Pythonic way to overwrite a file
cameron.pulsford at gmail.com
Wed Jun 17 20:26:07 CEST 2009
Essentially it just cleans up a source file of erroneous spaces and tabs and
can also convert tabs to spaces so loading the whole file into memory is
possibly an option. I am making this utility for personal use, and that
would definitely be fine, but if it turned out well I'd open source it and
then I wouldn't be so sure. This is only supposed to handle text files, so
when would reading it all into memory become too much for most computers?
I'm guessing there aren't many source files of too great a size.
On Wed, Jun 17, 2009 at 2:09 PM, Jean-Michel Pichavant <
jeanmichel at sequans.com> wrote:
> Cameron Pulsford wrote:
>> Hey all, hopefully a simple question.
>> I'm writing a simple python tool that opens a file, and does something
>> for line in file.readlines():
>> However, I want to provide the option do this "in place", as in have the
>> destination file be the same as the source file. Currently, I am writing to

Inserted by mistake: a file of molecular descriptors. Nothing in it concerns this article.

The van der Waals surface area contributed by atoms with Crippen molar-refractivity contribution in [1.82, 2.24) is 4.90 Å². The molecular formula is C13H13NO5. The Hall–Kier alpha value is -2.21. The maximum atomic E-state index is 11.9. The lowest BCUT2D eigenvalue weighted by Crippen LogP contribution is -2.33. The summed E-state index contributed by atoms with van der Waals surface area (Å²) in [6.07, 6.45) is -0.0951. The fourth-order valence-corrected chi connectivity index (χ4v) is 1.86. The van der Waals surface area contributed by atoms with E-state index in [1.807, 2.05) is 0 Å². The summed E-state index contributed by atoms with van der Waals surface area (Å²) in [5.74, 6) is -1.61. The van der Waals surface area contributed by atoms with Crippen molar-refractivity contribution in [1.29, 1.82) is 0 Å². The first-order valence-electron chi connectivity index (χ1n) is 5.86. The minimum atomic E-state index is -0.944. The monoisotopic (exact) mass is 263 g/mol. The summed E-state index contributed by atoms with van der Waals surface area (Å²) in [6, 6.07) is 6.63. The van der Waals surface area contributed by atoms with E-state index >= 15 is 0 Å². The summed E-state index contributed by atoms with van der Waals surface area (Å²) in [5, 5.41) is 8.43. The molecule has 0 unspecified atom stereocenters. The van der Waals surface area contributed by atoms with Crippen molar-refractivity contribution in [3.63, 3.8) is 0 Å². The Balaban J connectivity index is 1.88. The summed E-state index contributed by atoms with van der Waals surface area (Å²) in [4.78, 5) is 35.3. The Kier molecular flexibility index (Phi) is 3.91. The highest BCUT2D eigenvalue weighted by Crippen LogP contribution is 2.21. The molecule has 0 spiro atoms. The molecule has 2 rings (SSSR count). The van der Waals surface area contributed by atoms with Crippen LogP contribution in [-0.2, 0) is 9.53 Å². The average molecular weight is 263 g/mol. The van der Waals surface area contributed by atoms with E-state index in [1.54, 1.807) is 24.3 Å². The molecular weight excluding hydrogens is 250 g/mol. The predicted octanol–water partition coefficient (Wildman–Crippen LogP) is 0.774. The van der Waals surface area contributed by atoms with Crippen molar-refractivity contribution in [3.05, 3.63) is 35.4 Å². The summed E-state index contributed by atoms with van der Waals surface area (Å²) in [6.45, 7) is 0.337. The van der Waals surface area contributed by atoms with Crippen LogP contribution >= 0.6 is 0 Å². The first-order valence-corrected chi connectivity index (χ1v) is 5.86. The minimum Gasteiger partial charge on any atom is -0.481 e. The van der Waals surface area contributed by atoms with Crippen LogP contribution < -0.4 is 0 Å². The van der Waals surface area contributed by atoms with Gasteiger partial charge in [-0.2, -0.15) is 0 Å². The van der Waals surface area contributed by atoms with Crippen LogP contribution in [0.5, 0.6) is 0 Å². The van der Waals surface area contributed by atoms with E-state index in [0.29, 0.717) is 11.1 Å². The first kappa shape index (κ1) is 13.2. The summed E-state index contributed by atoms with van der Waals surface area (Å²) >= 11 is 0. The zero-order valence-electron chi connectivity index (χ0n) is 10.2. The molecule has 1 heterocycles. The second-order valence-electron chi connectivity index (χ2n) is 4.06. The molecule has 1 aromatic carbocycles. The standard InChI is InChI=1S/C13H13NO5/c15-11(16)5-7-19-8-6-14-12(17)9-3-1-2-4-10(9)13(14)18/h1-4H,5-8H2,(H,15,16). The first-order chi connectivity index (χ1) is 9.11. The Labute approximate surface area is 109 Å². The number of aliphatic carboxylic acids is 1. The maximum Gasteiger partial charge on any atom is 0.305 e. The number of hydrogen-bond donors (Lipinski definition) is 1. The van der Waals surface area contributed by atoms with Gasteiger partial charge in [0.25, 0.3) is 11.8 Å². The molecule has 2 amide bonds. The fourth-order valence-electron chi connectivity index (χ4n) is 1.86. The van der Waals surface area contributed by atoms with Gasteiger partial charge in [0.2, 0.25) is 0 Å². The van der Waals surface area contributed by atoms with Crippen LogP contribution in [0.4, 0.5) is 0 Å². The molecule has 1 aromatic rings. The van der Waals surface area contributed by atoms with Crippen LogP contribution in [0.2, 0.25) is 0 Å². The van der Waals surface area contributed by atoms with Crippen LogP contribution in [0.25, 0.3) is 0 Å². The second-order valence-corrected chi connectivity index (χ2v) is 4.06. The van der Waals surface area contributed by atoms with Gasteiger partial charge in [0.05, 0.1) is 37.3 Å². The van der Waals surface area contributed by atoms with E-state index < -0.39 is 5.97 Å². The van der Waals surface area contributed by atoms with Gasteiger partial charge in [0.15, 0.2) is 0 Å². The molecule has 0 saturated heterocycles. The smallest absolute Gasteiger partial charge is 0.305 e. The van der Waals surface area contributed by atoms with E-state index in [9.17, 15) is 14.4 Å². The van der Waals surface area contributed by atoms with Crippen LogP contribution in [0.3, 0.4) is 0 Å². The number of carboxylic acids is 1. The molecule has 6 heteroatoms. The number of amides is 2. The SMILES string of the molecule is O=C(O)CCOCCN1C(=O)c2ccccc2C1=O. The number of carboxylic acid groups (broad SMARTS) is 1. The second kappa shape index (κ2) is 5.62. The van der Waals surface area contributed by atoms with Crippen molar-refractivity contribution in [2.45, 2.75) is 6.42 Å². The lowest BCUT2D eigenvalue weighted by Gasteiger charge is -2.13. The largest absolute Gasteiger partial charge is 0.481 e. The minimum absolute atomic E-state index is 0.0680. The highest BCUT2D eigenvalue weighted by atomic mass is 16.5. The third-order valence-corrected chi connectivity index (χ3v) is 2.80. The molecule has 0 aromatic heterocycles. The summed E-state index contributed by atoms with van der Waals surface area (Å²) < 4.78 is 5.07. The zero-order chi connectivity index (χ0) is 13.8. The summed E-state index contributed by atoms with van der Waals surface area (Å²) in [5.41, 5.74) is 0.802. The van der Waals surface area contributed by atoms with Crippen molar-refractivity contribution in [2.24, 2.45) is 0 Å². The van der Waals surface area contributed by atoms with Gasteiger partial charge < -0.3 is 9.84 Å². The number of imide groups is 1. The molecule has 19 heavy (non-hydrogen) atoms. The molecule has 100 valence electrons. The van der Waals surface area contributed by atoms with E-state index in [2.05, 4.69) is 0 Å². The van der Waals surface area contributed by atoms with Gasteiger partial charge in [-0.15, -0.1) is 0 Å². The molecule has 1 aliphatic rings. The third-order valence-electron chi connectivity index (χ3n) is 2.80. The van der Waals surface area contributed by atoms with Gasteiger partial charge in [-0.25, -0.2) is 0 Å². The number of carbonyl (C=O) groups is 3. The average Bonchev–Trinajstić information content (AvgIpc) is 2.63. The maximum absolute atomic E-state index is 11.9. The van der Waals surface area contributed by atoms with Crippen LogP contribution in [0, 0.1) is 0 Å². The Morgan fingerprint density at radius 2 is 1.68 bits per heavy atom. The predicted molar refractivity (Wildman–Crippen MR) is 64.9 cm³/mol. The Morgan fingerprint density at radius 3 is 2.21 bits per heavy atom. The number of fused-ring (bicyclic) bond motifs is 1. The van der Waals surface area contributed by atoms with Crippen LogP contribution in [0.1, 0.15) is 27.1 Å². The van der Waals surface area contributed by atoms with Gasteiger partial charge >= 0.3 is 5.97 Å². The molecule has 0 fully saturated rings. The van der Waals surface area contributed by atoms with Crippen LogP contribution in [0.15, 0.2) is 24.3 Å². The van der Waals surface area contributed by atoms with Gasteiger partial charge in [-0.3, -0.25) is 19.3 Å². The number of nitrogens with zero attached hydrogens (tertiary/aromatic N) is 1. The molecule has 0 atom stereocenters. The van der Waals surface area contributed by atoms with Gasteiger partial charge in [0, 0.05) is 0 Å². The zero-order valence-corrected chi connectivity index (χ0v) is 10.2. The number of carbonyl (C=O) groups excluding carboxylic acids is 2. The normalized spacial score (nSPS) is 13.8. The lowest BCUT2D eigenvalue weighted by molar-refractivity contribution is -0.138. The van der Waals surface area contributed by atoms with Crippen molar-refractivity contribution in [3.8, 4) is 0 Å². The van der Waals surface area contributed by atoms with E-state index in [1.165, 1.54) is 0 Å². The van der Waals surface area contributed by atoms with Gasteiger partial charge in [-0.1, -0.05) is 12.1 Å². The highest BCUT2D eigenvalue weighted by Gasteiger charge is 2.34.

>> a temp file and then using "os.system('mv %s %s' % (dstfile, srcfile))" to
>> copy the destination file onto the soruce file. This is extremely ugly
>> though, and will only work on unix based systems (I'm guessing, unless
>> windows has mv too). Is there a more pythonic way to do this? Ideally I'd
>> like to change the file as I go through it and not deal with a second file
>> at all. That wouldn't have any atomicity though... What would be the most
>> pythonic+safest way to do this?
>> Thanks in advance
> Altering directly the file is dangerous, what if something goes wrong
> during the process ?
> Create a temp file and copying it if successful is your best bet.
> I guess using python modules like tempfile and shutil are a pythonic way
> to do it :
> import tempfile
> import shutil
> In : tempfile.NamedTemporaryFile?
> Definition: tempfile.NamedTemporaryFile(mode='w+b', bufsize=-1,
> suffix='', prefix='tmp', dir=None)
> Create and return a temporary file.
> 'prefix', 'suffix', 'dir' -- as for mkstemp.
> 'mode' -- the mode argument to os.fdopen (default "w+b").
> 'bufsize' -- the buffer size argument to os.fdopen (default -1).
> The file is created as mkstemp() would do it.
> Returns an object with a file-like interface; the name of the file
> is accessible as file.name. The file will be automatically deleted
> when it is closed.
> In : shutil.copy?
> Definition: shutil.copy(src, dst)
> Copy data and mode bits ("cp src dst").
> The destination may be a directory.
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